customer needs

Two Cases of Job-to-be-done Driven Design

In doing some reading this morning, came across a couple examples of practitioners with a customer-centric orientation emphasizing the job-to-be-done. They come at it from different angles, but share the essence *first* understanding what the customer is trying to get done first, *then* getting down to design and development.

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Service Is Going the Extra Mile

Something caught my attention in the results of two automotive service studies we just completed. It was the substantial impact of perceived extra effort in the service process on customer satisfaction & loyalty. In a study on getting a vehicle serviced, whether the service centre “went the extra mile” was the third most important driver of customer satisfaction and loyalty – out of more than 60 specific needs, mind you.

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What Do You Mean Customers Don’t Know What They Want?

If I’d asked customers what they want, they’d have said more convenience and relevance.

Look familiar? I’ve riffed on that Henry Ford quote about faster horses, yada, yada. It’s not too far off from what customers would theoretically have been seeking in faster horses.

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Net Promoter Score Is a Window Into Jobs-to-be-done Fulfillment

I’m a big advocate for better understanding customer needs, particularly in the jobs-to-be-done form. Companies should spend more time on this, instead of the all-too-common approach of implementing someone’s vision in a near vacuum. Although I admit it isn’t easy to do. Focus groups are a start, but are both logistically and financially hard to scale, and fraught with their own issues. So the state of getting customer insights is still fairly immature.

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Customer Experience Lessons from Peripheral Sparring

What on earth can something called "peripheral sparring" teach us about the customer experience?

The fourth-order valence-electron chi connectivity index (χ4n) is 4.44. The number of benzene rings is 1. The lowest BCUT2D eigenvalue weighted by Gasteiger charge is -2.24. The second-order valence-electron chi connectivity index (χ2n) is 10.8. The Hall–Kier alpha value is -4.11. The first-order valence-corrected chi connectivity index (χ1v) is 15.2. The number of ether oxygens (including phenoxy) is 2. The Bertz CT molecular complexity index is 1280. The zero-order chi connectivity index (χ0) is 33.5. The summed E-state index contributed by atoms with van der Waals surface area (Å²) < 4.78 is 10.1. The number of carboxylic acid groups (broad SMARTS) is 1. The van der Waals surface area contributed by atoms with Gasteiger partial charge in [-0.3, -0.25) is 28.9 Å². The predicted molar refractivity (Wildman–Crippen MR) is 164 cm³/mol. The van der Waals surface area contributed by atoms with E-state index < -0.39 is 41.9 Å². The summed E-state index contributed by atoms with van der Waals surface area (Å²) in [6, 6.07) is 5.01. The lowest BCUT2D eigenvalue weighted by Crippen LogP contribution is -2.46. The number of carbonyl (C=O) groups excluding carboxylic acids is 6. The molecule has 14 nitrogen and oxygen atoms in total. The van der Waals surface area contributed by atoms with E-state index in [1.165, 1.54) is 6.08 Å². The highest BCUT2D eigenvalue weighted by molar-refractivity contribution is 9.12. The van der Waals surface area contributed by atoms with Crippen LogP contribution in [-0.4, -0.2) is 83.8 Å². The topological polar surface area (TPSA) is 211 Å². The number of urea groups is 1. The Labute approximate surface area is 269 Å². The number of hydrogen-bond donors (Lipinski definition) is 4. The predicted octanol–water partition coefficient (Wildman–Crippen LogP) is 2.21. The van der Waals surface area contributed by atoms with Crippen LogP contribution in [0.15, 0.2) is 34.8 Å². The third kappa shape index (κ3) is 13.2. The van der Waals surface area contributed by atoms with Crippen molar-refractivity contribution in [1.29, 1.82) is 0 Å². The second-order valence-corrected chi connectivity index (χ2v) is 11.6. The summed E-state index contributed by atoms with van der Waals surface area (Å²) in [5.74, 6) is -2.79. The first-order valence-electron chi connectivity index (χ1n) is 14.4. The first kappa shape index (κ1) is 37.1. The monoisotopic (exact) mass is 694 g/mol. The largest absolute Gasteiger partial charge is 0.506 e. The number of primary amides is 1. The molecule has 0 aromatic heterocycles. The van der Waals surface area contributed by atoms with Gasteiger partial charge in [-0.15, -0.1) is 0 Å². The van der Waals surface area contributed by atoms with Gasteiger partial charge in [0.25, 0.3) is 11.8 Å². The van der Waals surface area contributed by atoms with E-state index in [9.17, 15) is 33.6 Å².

If you've followed this blog for a while, you know I have two sons in Taekwondo. I've shared lessons from their Taekwondo classes in the past, but it's been a while. Recently, their Master Instructor introduced this new concept, and I sat there thinking, as I usually do, "Hmm. I can totally relate this to customer experience.

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Is This the Most Serious Misunderstanding Plaguing Customer-centricity?

Misunderstanding, reality and narrative

There are so many misunderstandings around customer-centricity that it is hard for me to know where to start. In this post, I want to deal with a particularly dangerous and widespread misunderstanding. 

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Why Your Organisation Is Not Customer-centric even if It Is Customer-centric

This is a long post and a philosophic one so you might be better off doing something else unless you have an avid interest in customer-centricity and getting to grips with it. Furthermore, you might not like what I share here. It may disturb you and you find yourself annoyed even angry at the nonsense I am speaking. You are warned, now let’s begin.

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Putting the Customer at the Center of Every Conversation

You know the drill: Put the customer at the center of every conversation and every decision made by your company. How many companies are really doing this?

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giffgaff: How to Generate Delight and Advocacy without Spending a Fortune

Occasionally I come across a brand, an organisation, a bunch of people who get it, who practice it as opposed to talk about it. Who am I talking about? I am talking about giffgaff – a mobile virtual network operator that works off / is tied to the O2 network in the UK. giffgaff is unusual/innovative as a brand/organisation and I have written about giffgaff here and here. You should know that my family and I are members/customers of giffgaff.

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Building the Button to Nowhere

Have you ever heard of the Bridge to Nowhere? I think most of us have; if you haven't, you will momentarily.

I recently discovered the Button to Nowhere. Have you ever had this happen while using a software platform or a mobile app: You click on a button that seems clearly and intuitively labeled, fully expecting it to do one thing and, instead, it did something else?

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